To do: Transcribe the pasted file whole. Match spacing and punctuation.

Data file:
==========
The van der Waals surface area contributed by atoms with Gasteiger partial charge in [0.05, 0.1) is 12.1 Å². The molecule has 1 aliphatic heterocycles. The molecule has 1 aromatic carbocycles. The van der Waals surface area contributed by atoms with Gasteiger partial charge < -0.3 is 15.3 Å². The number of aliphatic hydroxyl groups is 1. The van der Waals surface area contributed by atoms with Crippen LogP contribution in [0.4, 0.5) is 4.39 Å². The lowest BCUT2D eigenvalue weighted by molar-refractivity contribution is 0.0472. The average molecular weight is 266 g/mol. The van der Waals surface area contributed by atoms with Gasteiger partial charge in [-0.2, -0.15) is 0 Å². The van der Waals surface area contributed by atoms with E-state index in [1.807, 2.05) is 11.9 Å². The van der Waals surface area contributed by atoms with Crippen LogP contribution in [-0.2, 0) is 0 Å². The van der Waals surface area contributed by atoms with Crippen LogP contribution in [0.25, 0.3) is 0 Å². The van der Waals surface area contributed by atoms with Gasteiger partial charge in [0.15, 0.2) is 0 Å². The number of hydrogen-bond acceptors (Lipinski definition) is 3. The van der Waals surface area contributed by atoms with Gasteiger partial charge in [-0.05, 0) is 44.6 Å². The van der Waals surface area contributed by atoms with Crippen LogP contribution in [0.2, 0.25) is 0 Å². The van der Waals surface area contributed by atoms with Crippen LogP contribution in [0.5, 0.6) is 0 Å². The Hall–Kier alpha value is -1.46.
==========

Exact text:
The van der Waals surface area contributed by atoms with Gasteiger partial charge in [0.05, 0.1) is 12.1 Å². The molecule has 1 aliphatic heterocycles. The molecule has 1 aromatic carbocycles. The van der Waals surface area contributed by atoms with Gasteiger partial charge < -0.3 is 15.3 Å². The number of aliphatic hydroxyl groups is 1. The van der Waals surface area contributed by atoms with Crippen LogP contribution in [0.4, 0.5) is 4.39 Å². The lowest BCUT2D eigenvalue weighted by molar-refractivity contribution is 0.0472. The average molecular weight is 266 g/mol. The van der Waals surface area contributed by atoms with Gasteiger partial charge in [-0.2, -0.15) is 0 Å². The van der Waals surface area contributed by atoms with E-state index in [1.807, 2.05) is 11.9 Å². The van der Waals surface area contributed by atoms with Crippen LogP contribution in [-0.2, 0) is 0 Å². The van der Waals surface area contributed by atoms with Crippen LogP contribution in [0.25, 0.3) is 0 Å². The van der Waals surface area contributed by atoms with Gasteiger partial charge in [0.15, 0.2) is 0 Å². The number of hydrogen-bond acceptors (Lipinski definition) is 3. The van der Waals surface area contributed by atoms with Gasteiger partial charge in [-0.05, 0) is 44.6 Å². The van der Waals surface area contributed by atoms with Crippen LogP contribution in [0.2, 0.25) is 0 Å². The van der Waals surface area contributed by atoms with Crippen LogP contribution in [0.5, 0.6) is 0 Å². The Hall–Kier alpha value is -1.46.